[A year later the Corps have crossed the Rockies and settled for the winter on the Pacific shore. Capt. Lewis discovers from the native “Clatsops Chinnooks and others” that white traders have in the past visited by ship to trade with them and hunt for beaver, elk etc. ]

Friday January 9th 1806

The persons who usually visit the entrance to this river for the purpose of traffic or hunting I believe are either English or Americans; the Indians inform us that they speak the same language with ourselves, and give us proof of their varacity by repeating many words of English, as musquit, powder, shot, nife, file, damned rascal, sun of a bitch &c.…

I’ll sign off from this setter’s blog now, at the very start of a New Year, hoping that by the time this is published we will have said goodbye to the worst of Anno Domini MMXX: Trump, Brexit, Aegean earthquakes — oh, and yes, that freaking Virus.

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Continental Drift by Opsimath

Posted by shirleycurran on 29 Jan 2021

Just three and a half lines of preamble. We like that. Of course, we also like finding that yet another setter has needed alcohol to complete his grid. We have sat with Opsimath in his hometown raising glasses of his local Efes so have high expectations, and, sure enough, we soon find that ‘[G]roat may buy this drink under the table (viz sit low) (9)’ Surely it’s a Croat buying this stuff – so we have our first corrected misprint.

That’s a fairly generous anagram for the strong stuff (SLIVOWITZ) and we need a further clue to water it down, ‘Aerated wa[f]er provided by US prosecutor (4)’. We change the wafer to water and add SO to DA to give us our SODA. Time to raise our glasses again. “Cheers, Opsimath!”

We know that Opsimath likes his crosswords to be pan-alphabetic – to have every letter of the alphabet in them and together with that SLIVOWITZ, we find ZORIL, EXERT, JOKE and QANAT- he’s doing it again!

We solve steadily with no theme immediately apparent but a useful message slowly appearing in the corrected misprints. LEWIS AND CLARK …

Penny-drop moment. That is why we had this rather unusual 16 X 11 grid and the title Continental Drift. We need Wikipedia to confirm that ‘The United States purchased Louisiana from France in 1803. The huge part of the land west of the Mississippi River was completely unknown to Americans and needed to be examined first before it could be settled. President Jefferson decided to send an exploratory expedition west so he appointed his own private secretary, Meriwether Lewis as a Commander in charge of the expedition and finding appropriate guides for it. Lewis invited his former superior officer from the Army, William Clark, to be his Co-commander.’ Now that was a president behaving in a civilised, presidential manner!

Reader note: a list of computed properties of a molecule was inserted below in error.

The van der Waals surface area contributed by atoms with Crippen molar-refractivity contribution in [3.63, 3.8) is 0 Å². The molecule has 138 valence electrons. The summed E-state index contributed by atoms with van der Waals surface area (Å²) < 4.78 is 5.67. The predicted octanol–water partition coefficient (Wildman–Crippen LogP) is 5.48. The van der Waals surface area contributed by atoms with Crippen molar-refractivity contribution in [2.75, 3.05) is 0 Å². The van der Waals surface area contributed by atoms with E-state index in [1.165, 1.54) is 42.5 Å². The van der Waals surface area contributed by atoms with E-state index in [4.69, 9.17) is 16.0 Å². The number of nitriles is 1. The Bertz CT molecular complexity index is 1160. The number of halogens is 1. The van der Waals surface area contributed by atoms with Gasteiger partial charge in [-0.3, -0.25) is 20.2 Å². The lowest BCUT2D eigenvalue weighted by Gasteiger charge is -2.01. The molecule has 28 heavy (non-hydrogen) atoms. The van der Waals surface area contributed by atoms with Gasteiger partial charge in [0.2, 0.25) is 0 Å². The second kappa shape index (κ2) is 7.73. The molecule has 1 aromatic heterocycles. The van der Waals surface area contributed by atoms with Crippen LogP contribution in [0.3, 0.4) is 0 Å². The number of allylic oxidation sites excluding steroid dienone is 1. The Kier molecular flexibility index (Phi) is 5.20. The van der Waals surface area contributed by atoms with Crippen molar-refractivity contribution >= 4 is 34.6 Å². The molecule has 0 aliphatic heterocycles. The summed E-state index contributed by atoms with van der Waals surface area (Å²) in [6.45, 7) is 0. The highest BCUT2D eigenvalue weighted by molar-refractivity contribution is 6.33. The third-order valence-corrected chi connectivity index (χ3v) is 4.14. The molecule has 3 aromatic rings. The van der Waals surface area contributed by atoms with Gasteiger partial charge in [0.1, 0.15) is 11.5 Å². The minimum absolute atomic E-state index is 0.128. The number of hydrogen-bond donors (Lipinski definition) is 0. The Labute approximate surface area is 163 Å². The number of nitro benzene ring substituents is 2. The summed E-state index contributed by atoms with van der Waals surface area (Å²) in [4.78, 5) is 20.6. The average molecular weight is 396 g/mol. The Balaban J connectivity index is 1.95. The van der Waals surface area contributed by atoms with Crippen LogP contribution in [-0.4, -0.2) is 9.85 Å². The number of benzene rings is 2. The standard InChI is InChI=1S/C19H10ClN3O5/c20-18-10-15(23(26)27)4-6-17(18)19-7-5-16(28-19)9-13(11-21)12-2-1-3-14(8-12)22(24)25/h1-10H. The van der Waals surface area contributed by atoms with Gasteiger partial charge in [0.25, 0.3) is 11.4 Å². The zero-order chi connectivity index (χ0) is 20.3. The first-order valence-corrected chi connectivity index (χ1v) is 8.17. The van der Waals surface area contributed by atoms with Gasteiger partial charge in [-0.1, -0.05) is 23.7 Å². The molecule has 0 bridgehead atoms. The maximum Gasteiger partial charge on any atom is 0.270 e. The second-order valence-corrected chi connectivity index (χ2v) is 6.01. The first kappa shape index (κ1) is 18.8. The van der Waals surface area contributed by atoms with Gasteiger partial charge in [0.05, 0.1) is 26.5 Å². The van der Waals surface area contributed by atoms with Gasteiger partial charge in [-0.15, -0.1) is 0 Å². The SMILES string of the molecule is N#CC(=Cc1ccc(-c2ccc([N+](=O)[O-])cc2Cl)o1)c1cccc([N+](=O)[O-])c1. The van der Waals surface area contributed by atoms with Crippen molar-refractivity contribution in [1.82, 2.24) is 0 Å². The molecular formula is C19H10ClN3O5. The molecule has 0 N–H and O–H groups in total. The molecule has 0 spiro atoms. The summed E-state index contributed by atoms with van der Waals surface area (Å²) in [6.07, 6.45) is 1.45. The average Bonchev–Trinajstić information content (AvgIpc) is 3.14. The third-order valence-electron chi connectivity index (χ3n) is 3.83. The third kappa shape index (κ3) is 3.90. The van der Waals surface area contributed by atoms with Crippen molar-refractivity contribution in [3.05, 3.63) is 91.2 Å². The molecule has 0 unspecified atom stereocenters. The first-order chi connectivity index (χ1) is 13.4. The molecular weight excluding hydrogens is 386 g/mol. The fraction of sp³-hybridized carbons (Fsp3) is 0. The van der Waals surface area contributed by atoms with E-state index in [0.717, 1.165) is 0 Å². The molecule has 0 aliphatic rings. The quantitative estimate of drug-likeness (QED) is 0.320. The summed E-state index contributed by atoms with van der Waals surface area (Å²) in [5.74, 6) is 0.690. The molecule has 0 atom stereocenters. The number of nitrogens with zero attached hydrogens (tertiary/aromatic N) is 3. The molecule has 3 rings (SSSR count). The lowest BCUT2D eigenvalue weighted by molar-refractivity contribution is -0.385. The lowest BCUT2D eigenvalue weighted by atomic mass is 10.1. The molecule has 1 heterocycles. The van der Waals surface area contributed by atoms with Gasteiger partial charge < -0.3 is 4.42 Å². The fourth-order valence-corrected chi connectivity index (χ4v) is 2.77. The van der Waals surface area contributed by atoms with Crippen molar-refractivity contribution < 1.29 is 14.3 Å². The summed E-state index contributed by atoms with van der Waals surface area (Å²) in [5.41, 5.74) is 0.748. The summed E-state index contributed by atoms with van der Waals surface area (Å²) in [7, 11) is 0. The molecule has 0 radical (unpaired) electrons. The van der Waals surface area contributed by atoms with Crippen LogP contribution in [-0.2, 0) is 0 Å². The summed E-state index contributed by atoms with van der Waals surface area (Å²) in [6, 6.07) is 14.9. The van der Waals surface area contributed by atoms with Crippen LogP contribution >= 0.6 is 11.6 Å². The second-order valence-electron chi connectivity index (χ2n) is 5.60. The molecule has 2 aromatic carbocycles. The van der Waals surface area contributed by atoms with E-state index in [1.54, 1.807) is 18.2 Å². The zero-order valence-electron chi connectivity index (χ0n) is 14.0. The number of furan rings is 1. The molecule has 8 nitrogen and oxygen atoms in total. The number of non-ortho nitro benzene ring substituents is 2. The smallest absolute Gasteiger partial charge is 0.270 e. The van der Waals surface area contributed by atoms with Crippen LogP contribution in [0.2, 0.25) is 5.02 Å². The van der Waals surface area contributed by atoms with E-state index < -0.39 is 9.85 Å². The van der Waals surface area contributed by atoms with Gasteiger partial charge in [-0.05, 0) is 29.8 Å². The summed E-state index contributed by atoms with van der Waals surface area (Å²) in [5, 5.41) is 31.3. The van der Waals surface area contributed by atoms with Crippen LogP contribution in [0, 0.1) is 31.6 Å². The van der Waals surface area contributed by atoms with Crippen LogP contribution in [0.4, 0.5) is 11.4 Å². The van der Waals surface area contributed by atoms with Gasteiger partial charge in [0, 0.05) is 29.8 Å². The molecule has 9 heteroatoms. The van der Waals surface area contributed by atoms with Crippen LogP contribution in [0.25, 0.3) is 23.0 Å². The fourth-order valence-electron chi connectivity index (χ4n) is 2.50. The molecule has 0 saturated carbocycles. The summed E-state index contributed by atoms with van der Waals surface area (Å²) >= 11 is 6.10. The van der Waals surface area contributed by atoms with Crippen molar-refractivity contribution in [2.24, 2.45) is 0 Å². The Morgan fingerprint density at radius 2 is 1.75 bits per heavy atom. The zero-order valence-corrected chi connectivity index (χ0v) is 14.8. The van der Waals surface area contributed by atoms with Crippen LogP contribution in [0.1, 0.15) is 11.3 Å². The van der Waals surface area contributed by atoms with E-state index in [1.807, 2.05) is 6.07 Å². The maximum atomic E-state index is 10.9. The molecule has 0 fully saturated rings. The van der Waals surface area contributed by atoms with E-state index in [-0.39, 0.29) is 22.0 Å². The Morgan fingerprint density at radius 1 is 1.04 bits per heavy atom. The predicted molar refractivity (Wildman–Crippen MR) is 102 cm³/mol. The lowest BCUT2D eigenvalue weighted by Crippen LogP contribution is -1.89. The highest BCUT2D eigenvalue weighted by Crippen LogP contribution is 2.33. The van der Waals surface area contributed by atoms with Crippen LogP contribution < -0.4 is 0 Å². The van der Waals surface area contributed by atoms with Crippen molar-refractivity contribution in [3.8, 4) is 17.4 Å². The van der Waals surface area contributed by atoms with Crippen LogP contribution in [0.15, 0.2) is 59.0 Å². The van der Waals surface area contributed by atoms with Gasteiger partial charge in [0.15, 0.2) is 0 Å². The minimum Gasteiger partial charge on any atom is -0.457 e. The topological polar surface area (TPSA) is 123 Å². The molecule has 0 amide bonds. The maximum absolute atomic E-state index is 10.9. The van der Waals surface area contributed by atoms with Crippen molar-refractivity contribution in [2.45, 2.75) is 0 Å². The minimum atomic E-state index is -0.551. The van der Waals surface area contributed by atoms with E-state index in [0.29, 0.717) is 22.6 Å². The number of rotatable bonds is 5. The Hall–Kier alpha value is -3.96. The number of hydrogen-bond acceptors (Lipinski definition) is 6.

We know what we are looking for now and find those three rivers, OHIO, MISSOURI and COLUMBIA and the ROCKIES exactly where they should be. The remainder of the corrected misprints tell us to HIGHLIGHT ONE MOUNTAIN RANGE AND THREE RIVERS so out comes the blue highlighter.

Those explorers  were the crew of the PATHFINDER, and we spend some time hunting for a letter we need to change in the grid to produce that, but then realize that we simply had to change that last letter of the vaulting POLE at 34d to a different sport, POLO, to find our CORPS OF DISCOVERY. Very nice, thanks, Opsimath – another puzzle that sends us to fascinating sources to brush up our knowledge.

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Listener No 4641: Continental Drift by Opsimath

Posted by Dave Hennings on 29 Jan 2021

The third Listener from Opsimath this week, his previous being a mixture of Greek and Latin letters in last year’s Polygram. Quite a big grid presented itself here, being 16×11. Misprints in the definition of all clues would give us a hint to the theme plus an instruction to follow to reveal the “scope of the endeavour”.

The title reminded me of Phi’s Listener from ten years ago with its tectonic plate theme, not to mention Shark’s from 2012 titled, erm… Continental Drift!

Clues were fairly straightforward, and it was nice to see a few H and G misprint corrections bunched up in the middle of the across clues. That almost certainly hinted at their being some shading required at the end. However, the other corrections were a bit sporadic and I needed most of the grid to be completed before everything was fully revealed.

My favourite clues were probably 10dn Vaulted vertices of church round every window (4) (Vaulted/Vaunted) for CREW and 19ac Groat may buy this drink under the table, viz sit low (9) giving SLIVOWITZ — if only alcohol were really that cheap (Groat/Croat)!

So the corrections spelt out Lewis and Clerk and Highlight one mountain range and three rivers. It didn’t take long to google the pair, highlight the ROCKIES and the OHIO, MISSOURI and COLUMBIA and finally change the bottom row to give CORPS OF DISCOVERY.